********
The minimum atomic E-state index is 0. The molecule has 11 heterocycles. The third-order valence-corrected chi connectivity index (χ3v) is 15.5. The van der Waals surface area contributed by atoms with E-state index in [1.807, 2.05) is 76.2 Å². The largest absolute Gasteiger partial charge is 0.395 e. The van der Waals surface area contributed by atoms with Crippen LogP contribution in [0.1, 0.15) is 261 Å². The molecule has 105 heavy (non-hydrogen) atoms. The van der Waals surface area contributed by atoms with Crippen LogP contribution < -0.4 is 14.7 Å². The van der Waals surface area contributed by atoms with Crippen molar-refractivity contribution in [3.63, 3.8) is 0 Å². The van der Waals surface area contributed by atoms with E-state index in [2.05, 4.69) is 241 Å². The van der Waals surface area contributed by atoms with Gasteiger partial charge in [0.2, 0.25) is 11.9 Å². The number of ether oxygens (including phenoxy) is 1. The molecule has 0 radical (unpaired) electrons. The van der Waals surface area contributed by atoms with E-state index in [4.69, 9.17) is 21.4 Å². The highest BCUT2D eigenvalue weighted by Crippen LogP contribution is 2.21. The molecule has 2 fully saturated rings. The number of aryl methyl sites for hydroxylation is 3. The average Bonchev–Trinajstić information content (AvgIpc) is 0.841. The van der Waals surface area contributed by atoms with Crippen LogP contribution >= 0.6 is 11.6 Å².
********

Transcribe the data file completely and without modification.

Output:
The minimum atomic E-state index is 0. The molecule has 11 heterocycles. The third-order valence-corrected chi connectivity index (χ3v) is 15.5. The van der Waals surface area contributed by atoms with E-state index in [1.807, 2.05) is 76.2 Å². The largest absolute Gasteiger partial charge is 0.395 e. The van der Waals surface area contributed by atoms with Crippen LogP contribution in [0.1, 0.15) is 261 Å². The molecule has 105 heavy (non-hydrogen) atoms. The van der Waals surface area contributed by atoms with Crippen LogP contribution < -0.4 is 14.7 Å². The van der Waals surface area contributed by atoms with Crippen molar-refractivity contribution in [3.63, 3.8) is 0 Å². The van der Waals surface area contributed by atoms with E-state index in [2.05, 4.69) is 241 Å². The van der Waals surface area contributed by atoms with Gasteiger partial charge in [0.2, 0.25) is 11.9 Å². The number of ether oxygens (including phenoxy) is 1. The molecule has 0 radical (unpaired) electrons. The van der Waals surface area contributed by atoms with E-state index in [4.69, 9.17) is 21.4 Å². The highest BCUT2D eigenvalue weighted by Crippen LogP contribution is 2.21. The molecule has 2 fully saturated rings. The number of aryl methyl sites for hydroxylation is 3. The average Bonchev–Trinajstić information content (AvgIpc) is 0.841. The van der Waals surface area contributed by atoms with Crippen LogP contribution >= 0.6 is 11.6 Å².